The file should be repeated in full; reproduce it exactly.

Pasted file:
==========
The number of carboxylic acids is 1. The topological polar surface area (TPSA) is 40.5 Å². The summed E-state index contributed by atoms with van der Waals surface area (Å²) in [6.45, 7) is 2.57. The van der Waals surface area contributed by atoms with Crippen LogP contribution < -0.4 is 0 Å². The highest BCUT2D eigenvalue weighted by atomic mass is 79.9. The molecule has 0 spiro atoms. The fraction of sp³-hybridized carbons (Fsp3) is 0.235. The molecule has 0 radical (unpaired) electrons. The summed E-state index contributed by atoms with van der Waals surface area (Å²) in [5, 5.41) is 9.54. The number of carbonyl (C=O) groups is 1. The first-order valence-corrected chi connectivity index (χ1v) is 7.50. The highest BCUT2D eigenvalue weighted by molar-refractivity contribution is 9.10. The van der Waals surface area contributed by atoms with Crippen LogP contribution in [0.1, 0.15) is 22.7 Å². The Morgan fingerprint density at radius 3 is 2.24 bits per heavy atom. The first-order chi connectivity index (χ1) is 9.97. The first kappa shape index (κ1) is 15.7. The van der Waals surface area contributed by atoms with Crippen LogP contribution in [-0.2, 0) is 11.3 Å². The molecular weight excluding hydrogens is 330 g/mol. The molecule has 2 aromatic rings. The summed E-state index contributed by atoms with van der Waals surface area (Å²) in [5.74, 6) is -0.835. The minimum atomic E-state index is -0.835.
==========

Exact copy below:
The number of carboxylic acids is 1. The topological polar surface area (TPSA) is 40.5 Å². The summed E-state index contributed by atoms with van der Waals surface area (Å²) in [6.45, 7) is 2.57. The van der Waals surface area contributed by atoms with Crippen LogP contribution < -0.4 is 0 Å². The highest BCUT2D eigenvalue weighted by atomic mass is 79.9. The molecule has 0 spiro atoms. The fraction of sp³-hybridized carbons (Fsp3) is 0.235. The molecule has 0 radical (unpaired) electrons. The summed E-state index contributed by atoms with van der Waals surface area (Å²) in [5, 5.41) is 9.54. The number of carbonyl (C=O) groups is 1. The first-order valence-corrected chi connectivity index (χ1v) is 7.50. The highest BCUT2D eigenvalue weighted by molar-refractivity contribution is 9.10. The van der Waals surface area contributed by atoms with Crippen LogP contribution in [0.1, 0.15) is 22.7 Å². The Morgan fingerprint density at radius 3 is 2.24 bits per heavy atom. The first-order chi connectivity index (χ1) is 9.97. The first kappa shape index (κ1) is 15.7. The van der Waals surface area contributed by atoms with Crippen LogP contribution in [-0.2, 0) is 11.3 Å². The molecular weight excluding hydrogens is 330 g/mol. The molecule has 2 aromatic rings. The summed E-state index contributed by atoms with van der Waals surface area (Å²) in [5.74, 6) is -0.835. The minimum atomic E-state index is -0.835.